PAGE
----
As I Was Saying
"In my own jog-trot journalistic existence, I have generally tried to keep this balance, and to distribute abuse and vituperation in such elegant and well chosen proportions, that no nobody can be offended or feel that he has been left out of the fun."
G. K. Chesterton
(I criticized the Catholic hierarchy quite recently; perhaps I can find something bad to say about Presbyterians fairly soon, in order to achieve "balance". But once again, I'm not attacking Catholicism, but its Bishops.) A correspondent wishing to remain anonymous (and remember to tell us if you don't want your name and e-mail address published) writes:
I still think the reconquista stuff is easy to exaggerate, but I was looking at the L.A. Roman Catholic Archdiocese web page today and found something interesting. There's Spanish all over the place, obviously, but that's not what's most notable. In the English version of the pull-down navigation menu (top right corner), there is a listing for "Ethnic Groups Ministry". In visiting the page, you see reference to the "Asian Pacific, Native American Indians, Arab Catholics, and European groups within the Archdiocese", but not Hispanics. Likewise in the listing of "Religious Ethnic Feast Days," which lists Polish, Filipino, you name it, but no Mexican holidays, like the Feast of the Virgin of Guadalupe (St. Stephen's Day is an "Irish/Italian" holiday, while various English and Scottish are also generously included).
Why? Apparently Mexicans are not an ethnic group warranting outreach but rather the native people of L.A. (though how did the Indians turn into "ethnics"?). In other words, the Roman Catholic Archdiocese of Los Angeles considers itself a Mexican church which has special ministries for those out of the mainstream, such as "Europeans." This is almost comical, because despite the nominal Catholicism of most Mexicans, they are relatively indifferent to the institutions of the Church. This does appear, though, to reflect the worldview of the Church elite in L.A. that Mexicans, however recently they may have snuck across the border, are indigenous while Americans and other immigrants are guests.
It may be that the Archdiocesan office is not including the Spanish-Americans in their English-language ethnic section because they don't expect them to speak English.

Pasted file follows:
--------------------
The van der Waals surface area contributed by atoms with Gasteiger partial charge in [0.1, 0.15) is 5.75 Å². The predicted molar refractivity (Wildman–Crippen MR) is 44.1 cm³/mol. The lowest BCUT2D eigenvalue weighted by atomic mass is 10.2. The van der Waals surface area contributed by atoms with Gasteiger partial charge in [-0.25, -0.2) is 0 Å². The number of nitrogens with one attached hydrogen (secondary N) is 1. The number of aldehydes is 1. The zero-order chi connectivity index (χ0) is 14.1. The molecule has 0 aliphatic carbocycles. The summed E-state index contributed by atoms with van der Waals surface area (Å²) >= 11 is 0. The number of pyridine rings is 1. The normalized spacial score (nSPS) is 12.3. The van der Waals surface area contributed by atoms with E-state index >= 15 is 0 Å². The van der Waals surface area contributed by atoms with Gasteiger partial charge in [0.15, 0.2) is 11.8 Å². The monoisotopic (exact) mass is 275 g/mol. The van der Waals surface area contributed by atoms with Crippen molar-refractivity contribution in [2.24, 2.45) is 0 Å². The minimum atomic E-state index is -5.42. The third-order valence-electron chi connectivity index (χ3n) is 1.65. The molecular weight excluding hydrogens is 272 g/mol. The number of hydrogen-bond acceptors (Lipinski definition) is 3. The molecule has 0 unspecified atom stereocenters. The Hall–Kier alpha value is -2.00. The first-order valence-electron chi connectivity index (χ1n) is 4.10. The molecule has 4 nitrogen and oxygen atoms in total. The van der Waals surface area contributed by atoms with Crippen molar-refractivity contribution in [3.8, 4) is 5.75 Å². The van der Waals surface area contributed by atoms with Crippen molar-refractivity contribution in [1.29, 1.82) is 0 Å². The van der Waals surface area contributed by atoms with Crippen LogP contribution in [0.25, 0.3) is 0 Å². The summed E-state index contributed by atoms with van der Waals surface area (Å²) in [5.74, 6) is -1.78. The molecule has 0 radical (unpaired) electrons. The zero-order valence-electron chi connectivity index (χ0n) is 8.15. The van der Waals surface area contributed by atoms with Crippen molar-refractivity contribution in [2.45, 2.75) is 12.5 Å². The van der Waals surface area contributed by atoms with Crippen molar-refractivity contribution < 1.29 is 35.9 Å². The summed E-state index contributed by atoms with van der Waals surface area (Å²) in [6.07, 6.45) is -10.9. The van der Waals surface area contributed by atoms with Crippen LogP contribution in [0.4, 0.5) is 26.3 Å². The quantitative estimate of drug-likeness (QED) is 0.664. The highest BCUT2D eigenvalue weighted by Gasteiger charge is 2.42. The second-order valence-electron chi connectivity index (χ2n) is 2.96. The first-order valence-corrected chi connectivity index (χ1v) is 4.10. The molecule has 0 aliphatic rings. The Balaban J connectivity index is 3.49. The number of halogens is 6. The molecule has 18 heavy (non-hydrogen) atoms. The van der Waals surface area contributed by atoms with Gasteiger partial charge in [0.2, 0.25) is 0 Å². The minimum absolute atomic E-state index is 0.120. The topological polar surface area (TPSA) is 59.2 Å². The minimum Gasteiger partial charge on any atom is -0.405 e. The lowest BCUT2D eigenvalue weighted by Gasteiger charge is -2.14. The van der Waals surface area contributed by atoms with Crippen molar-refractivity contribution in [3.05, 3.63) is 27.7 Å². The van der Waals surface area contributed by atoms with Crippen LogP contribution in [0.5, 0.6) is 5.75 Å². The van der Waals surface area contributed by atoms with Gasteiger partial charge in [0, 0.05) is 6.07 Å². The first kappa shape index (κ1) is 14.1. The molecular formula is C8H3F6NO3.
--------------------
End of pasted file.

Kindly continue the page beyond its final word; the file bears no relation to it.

The LA hierarchy is certainly committed to continued immigration. The Cardinal, Roger Mahony, Bishop Nicholas DiMarzio, and AFL-CIO President John Sweeney signed a joint letter on immigration, which proclaims that "Immigrant workers, regardless of their status, are vital participants in our economy," and calls for "the legalization of immigrant workers and their families, especially those who come to the United States fleeing oppression and destitution."
Cardinal Mahony called for an immigration amnesty last year. On the website of an immigrationist organization, you can find him complaining that Congress should correct a 1997 law that allows Nicaraguans and Cubans to apply for permanent residence, "but leaves other similarly situated but less politically popular groups without similar access."
Of course, the difference that makes the anti-communist Nicaraguans and Cubans "politically popular" is that they are friends of the United States. The "less politically popular" groups include enemies of the United States.
Our correspondent (above), asks if the Church thinks of itself as a Mexican Church, in partibus anglicanis. It's true that the diocesan history makes no mention of the change from Mexican territory to American statehood. According to the Catholic Encyclopedia, the diocese didn't get an American-born bishop until 1896, 48 years after the Treaty of Guadalupe Hidalgo. All previous bishops had been born in Spain.
Of course, the Catholic Church is meant to be an international body, on the perfectly valid principle that Christ came to save all mankind. In America, Catholics have proved themselves loyal to their nation (including, of course, loyalty to the South during the Civil War). American Catholics like Father John Courtney Murray, as First Things Editor Richard Neuhaus puts it, made "the case, finally ratified by the Church, that the kind of democratic pluralism experienced in the United States is compatible with Catholic teaching.
But in the last century clergymen of all faiths have been moving leftward (it's the "nature of the priest"), and are abandoning salvation in order to create a "preferential option for the poor," "social justice," and other happy phrases for a social system that "starts with a 'C' and ends with the fall of the Iron Curtain" as Scott Adams puts it.
For example, the Archdiocese of Los Angeles has published on its website a "Mission Statement." It does not mention "sin." But it does state that as part of the church's apostolic mission:
With Christ, we affirm the bonds that unite us. We commit ourselves to remove the barriers that divide people in the large, complex, and multicultural society of Southern California.
Looks as if, for the LA hierarchy, one of those "barriers" is the Mexican border.
June 20, 2001